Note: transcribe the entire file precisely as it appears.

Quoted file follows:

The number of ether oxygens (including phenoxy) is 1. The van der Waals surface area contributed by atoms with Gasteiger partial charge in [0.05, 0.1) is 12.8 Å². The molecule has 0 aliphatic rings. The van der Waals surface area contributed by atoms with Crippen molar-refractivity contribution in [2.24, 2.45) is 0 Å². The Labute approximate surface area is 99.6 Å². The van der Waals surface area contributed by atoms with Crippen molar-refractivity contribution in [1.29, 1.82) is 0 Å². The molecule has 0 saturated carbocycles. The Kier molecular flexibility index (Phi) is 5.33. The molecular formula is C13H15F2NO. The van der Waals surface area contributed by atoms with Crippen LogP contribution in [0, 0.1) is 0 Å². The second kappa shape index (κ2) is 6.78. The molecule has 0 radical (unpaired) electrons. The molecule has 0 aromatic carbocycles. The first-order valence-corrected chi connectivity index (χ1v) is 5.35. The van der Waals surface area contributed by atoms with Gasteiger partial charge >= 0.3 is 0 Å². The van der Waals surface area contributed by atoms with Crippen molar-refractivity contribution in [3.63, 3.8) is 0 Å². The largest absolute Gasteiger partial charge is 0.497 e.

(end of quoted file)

The number of ether oxygens (including phenoxy) is 1. The van der Waals surface area contributed by atoms with Gasteiger partial charge in [0.05, 0.1) is 12.8 Å². The molecule has 0 aliphatic rings. The van der Waals surface area contributed by atoms with Crippen molar-refractivity contribution in [2.24, 2.45) is 0 Å². The Labute approximate surface area is 99.6 Å². The van der Waals surface area contributed by atoms with Crippen molar-refractivity contribution in [1.29, 1.82) is 0 Å². The molecule has 0 saturated carbocycles. The Kier molecular flexibility index (Phi) is 5.33. The molecular formula is C13H15F2NO. The van der Waals surface area contributed by atoms with Crippen LogP contribution in [0, 0.1) is 0 Å². The second kappa shape index (κ2) is 6.78. The molecule has 0 radical (unpaired) electrons. The molecule has 0 aromatic carbocycles. The first-order valence-corrected chi connectivity index (χ1v) is 5.35. The van der Waals surface area contributed by atoms with Gasteiger partial charge >= 0.3 is 0 Å². The van der Waals surface area contributed by atoms with Crippen molar-refractivity contribution in [3.63, 3.8) is 0 Å². The largest absolute Gasteiger partial charge is 0.497 e.